Budget goods boost Asda's market share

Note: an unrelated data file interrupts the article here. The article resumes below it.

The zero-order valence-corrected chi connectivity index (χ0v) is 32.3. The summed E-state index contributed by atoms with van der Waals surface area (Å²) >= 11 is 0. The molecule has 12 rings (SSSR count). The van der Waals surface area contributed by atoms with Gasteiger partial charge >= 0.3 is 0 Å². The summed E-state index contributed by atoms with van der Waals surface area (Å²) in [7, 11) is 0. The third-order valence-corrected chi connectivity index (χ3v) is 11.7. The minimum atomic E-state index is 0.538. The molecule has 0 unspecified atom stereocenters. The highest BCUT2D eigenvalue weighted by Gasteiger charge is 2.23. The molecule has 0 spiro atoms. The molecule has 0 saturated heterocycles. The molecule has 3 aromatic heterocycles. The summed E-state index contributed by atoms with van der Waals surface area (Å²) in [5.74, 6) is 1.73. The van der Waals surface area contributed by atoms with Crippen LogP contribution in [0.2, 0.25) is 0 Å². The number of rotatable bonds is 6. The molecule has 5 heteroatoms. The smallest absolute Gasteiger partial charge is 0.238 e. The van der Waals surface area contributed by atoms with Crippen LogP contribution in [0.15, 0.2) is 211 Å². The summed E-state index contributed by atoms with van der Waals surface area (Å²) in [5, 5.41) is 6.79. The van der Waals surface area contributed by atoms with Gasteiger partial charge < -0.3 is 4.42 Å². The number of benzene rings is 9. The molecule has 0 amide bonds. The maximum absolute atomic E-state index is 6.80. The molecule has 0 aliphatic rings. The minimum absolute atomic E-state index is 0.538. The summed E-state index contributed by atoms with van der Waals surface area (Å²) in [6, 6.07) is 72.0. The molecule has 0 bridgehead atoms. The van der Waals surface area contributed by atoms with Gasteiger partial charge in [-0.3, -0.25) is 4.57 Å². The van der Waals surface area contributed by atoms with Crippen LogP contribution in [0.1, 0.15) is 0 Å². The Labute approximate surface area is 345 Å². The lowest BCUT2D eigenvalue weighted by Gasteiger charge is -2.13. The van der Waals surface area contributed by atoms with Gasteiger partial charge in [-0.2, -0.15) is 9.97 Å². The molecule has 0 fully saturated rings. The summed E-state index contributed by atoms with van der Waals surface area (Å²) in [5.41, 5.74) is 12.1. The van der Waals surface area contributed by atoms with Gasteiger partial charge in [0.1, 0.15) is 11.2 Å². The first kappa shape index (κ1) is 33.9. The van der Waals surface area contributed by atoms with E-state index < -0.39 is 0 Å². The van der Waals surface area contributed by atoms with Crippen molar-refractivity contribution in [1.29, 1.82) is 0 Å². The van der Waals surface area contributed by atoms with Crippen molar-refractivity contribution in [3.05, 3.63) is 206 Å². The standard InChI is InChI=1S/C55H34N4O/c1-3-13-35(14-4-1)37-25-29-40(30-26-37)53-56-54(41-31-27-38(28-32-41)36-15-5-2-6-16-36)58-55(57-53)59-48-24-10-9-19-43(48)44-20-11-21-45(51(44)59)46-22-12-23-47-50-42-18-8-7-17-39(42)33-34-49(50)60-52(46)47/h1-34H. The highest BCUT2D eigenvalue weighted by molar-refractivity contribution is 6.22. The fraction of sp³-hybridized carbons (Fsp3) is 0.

MART owned Asda yesterday said it was stealing market share from other supermarkets as customers shopped around for low prices during the downturn.<br /><br />Asda said over three months to 31 July it had grown its market share of the grocery sector to 17 per cent, up from 16.7 per cent the quarter before.<br /><br />Tesco continues to be the front-runner in the UK market, with over 30 per cent of the market, while J Sainsbury&rsquo;s has a 16 per cent share.<br /><br />Despite the fall in food price inflation, Asda said it saw volumes accelerate over the same period as it continued to win over shoppers.<br /><br />Like-for-like sales were up 7.2 per cent excluding fuel over the three months to July 31.<br /><br />Asda has added ten more stores to its UK portfolio this year.<br /><br />But the group&rsquo;s second quarter sales rise marks a slowdown on the 8.4 per cent increase seen in the previous three months.<br /><br />Asda chief financial officer Judith McKenna said the group remained cautious on the wider economy.<br /><br />Asda revealed that on average families are &pound;12 a week better off than a year ago due to lower priced commodities but UK consumer confidence remains low, driven by concerns about job security.<br /><br />&nbsp;McKenna said: &ldquo;This is not going to be a straight line economic recovery, however, in this environment, we are well placed to continue gaining market share by giving customers what they want &ndash; great products at low prices.&rdquo;<br /><br />Wal-Mart, the world&rsquo;s biggest retailer with over 100m customers a year, reported basically flat profits of $3.44bn (&pound;2.1bn) from $3.45bn in the same period last year due to adverse currency movements.<br /><br />Net sales in the three months ended July 31 also fell 1.4 per cent to $100.1bn on adverse currency movements. Mike Duke, Wal-Mart&rsquo;s chief executive yesterday said he was confident about the firm&rsquo;s long-term future.